CLEVELAND — Hundreds of our children living right here in Northeast Ohio have elevated levels of lead in their blood.
The source of the harmful contaminant comes from a place where they should be safe: their home.
As a result, health officials have issued vacate orders at over 500 homes in Cuyahoga County.
But as 3News investigator Rachel Polansky reports, those orders are often ignored all at the expense of our children.
Like many 6-year-old children, Shiloh Shaw loves music.
But his taste is more refined than most his age.
"He loves Mozart mostly. He really really loves Mozart," said Lisa Shaw, Shiloh's mother.
That's not all that sets Shiloh apart.
"I have to get him lead tested still every six months," said Shaw.
A blood test four years ago found that he had unsafe lead levels, nearly three times what the CDC considers safe.
"It wasn't the case of him eating paint chips. It was him more so breathing in the lead in the house," said Shaw.
It took about a year for the lead to clear Shiloh's system. By then, Lisa believes his brain was permanently damaged.
"Do you believe that Shiloh's learning disabilities are related to his lead exposure?" 3News investigator Rachel Polansky asked.
"That definitely had something to do with it. In the back of mind, I think the fact he got lead at such a young age caused him to be on the borderline of autism," said Shaw.
Medical experts say that lead poisoning does not cause autism. Instead, it's more likely that kids with autism have early behaviors -- like increased hand-to-mouth activity – which makes them more vulnerable to lead exposure.
Lead poisoning can however delay language and lower IQ.
Stephanie McConoughey from the Cuyahoga County Board of Health is notified whenever a child tests for elevated lead levels.
She'll inspect the child's home, pinpoint the lead source, and give the property owner 90 days to remove it.
If the owner refuses – the county can issue a vacate order.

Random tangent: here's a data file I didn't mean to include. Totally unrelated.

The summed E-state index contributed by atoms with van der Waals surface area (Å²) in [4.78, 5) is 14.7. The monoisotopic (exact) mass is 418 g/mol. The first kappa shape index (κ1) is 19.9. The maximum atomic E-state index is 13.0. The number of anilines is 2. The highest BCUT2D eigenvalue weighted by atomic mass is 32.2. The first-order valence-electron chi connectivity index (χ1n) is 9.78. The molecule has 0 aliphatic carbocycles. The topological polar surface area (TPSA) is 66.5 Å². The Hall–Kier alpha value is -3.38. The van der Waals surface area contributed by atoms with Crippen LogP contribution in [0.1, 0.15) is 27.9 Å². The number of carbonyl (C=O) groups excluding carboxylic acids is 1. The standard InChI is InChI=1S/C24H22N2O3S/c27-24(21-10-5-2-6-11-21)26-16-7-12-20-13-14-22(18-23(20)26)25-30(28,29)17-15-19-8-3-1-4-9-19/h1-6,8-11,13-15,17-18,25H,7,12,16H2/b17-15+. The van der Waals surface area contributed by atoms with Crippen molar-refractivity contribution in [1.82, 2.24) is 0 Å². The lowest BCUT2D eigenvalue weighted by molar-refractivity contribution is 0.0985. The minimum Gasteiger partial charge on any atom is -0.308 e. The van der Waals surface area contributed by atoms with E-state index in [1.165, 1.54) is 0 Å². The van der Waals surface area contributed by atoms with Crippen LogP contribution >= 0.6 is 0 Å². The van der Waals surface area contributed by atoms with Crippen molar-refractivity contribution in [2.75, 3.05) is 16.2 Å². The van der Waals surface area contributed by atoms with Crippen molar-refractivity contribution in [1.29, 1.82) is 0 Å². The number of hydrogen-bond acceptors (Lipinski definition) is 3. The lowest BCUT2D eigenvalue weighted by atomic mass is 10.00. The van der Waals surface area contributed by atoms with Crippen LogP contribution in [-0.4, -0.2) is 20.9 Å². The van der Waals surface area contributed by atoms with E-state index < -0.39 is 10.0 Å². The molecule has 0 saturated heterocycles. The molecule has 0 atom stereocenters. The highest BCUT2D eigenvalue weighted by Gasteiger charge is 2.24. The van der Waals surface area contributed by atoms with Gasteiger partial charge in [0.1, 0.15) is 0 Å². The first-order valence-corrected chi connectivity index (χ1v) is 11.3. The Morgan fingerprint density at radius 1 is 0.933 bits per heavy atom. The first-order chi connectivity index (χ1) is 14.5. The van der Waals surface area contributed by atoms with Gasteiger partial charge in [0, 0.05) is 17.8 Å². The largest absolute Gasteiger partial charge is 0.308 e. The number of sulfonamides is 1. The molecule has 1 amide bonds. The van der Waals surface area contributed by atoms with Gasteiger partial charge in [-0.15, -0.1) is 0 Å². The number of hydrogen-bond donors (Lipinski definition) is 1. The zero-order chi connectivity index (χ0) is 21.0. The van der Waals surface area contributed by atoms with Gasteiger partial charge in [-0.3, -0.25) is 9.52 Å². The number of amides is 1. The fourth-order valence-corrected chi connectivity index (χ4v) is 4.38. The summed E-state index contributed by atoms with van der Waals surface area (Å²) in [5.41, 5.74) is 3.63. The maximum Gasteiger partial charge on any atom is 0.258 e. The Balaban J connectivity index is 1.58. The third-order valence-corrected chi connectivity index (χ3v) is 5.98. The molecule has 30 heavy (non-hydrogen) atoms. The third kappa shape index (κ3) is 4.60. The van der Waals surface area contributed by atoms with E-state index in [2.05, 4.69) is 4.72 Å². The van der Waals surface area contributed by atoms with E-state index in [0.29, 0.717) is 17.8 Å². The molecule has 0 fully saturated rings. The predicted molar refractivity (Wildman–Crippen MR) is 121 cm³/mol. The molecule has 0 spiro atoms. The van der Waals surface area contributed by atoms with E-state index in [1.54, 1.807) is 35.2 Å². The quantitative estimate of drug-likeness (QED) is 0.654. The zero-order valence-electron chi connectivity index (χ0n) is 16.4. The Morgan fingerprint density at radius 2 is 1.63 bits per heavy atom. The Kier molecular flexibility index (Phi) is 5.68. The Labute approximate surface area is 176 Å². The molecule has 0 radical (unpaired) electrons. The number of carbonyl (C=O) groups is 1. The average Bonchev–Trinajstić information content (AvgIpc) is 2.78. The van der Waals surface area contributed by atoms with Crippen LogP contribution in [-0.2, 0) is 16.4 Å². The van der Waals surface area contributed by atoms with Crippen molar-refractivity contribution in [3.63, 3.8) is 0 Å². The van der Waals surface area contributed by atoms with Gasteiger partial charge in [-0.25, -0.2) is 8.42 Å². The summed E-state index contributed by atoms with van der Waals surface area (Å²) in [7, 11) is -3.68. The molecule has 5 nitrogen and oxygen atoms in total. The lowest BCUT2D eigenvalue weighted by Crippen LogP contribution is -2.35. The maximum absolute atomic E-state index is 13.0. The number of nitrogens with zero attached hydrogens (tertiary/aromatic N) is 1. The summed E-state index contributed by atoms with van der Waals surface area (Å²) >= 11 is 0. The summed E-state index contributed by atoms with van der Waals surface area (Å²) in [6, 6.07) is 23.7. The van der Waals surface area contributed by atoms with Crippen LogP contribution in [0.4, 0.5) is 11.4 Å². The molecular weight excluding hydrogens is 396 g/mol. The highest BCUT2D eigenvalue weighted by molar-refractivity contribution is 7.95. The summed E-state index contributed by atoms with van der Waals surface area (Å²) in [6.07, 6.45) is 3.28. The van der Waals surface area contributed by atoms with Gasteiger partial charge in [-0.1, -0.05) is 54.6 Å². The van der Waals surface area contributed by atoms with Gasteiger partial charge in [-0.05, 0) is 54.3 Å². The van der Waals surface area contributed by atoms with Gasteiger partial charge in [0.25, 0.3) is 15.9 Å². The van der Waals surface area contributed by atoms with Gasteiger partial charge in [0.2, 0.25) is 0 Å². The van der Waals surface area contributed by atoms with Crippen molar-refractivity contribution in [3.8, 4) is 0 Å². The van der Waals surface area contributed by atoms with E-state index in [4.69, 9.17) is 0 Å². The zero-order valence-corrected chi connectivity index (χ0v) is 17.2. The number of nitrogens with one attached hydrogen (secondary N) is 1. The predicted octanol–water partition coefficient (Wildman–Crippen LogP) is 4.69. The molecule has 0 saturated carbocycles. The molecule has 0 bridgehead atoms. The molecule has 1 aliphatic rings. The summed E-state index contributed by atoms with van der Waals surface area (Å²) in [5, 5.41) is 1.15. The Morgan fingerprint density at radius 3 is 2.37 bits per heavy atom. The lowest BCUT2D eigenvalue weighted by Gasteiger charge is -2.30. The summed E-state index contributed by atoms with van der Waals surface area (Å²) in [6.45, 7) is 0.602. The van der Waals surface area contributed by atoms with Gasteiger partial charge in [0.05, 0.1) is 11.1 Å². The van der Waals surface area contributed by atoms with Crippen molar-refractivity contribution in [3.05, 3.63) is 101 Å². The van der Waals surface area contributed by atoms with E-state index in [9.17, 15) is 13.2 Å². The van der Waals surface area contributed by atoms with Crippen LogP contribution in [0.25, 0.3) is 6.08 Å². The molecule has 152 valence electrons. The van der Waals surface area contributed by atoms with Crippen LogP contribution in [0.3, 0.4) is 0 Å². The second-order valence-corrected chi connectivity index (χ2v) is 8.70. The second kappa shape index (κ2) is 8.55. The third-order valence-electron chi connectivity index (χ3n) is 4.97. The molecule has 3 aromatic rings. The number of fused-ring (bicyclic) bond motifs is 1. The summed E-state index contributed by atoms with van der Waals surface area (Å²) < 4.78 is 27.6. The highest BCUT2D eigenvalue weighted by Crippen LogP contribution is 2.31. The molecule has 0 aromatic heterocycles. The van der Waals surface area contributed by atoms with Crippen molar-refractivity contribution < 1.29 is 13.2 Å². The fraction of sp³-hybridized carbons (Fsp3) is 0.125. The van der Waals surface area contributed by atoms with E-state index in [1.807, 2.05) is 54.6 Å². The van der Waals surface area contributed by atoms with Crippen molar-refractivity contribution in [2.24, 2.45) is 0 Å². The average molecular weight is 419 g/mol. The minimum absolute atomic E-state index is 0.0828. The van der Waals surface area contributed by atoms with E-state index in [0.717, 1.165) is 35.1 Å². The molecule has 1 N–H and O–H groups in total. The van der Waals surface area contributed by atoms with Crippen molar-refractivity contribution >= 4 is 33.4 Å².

Today, Ohio has 1100 such homes. 500 of them are in Cuyahoga County. You can view the list below:
McConoughey said this isn't just a city problem.
"It doesn't matter where the property is. It doesn't matter the income of the family. If it was built before 1978, and it's still has some of original paint, you have potential for hazards," said McConoughey.
"Anyone living in a home with an order should be concerned,"Stephanie McConoughey, Program Manger, Cuyahoga County Board of Health.
But are they?
3News visited some cited homes.
"When did you find out there was lead in this house?" 3News investigator Rachel Polansky asked.
"Last year," said Evelyn Sloan, of Cleveland.
Sloan knows there's lead in her Cleveland home but says she can't afford repairs, which can run into the thousands.
"I just said forget it," said Sloan.
In Cleveland Heights, two tenants also knew there was lead inside their rental.
"Did your landlord tell you there was lead inside this house?" Polansky asked.
"Yes. He said there’s gonna be some work on the windows and the French doors," said Cara Muggenburg, of Cleveland Heights.
"Have they done that work yet?" Polansky asked.
"Not yet. It's in process," said Muggenburg.
Let's circle back to Lisa Shaw whose known her rental home has been on the vacate list for three years.
She blames it on her landlord. He lives in New Jersey. 3News has called him multiple times. We've been in touch with his property manager who says she's giving him our messages. So far, he has not returned our calls.
Lead poisoning in Flint, Michigan sparked national outrage. But researchers at Case Western Reserve University found that Cleveland has higher lead levels.
Flint reported that 7 to 10 percent of their children have elevated lead levels; Cleveland has an average of 12 to 13 percent of children with elevated lead levels, with some neighborhoods seeing rates as high as 25 percent.
"For those children, the earlier we can identify it, the earlier we can start to intervene, the more capacity this child has. The devastation untreated lead can create for a child is incredible," said Lynn Lotas, Case Western Reserve University. "If a child has high lead levels in Cleveland, it's not the parents fault. There is lead in Cleveland"
If you're a tenant and your landlord won't fix a lead hazard – what recourse do you have?
If you live in Cleveland – a new law will require landlords to make rentals lead-free starting in March 2021.
If you live in the suburbs – you can complain to the Attorney General's Office. But as you can see in Lisa Shaw's case, vacate orders have very little teeth.
These grants enable eligible low- and- moderate income homeowners and renters in targeted areas to make changes in their homes to provide a lead safe environment for young children.
However, it's tough to meet eligibility requirements. And even if you do, the landlord still has to foot some of the bill.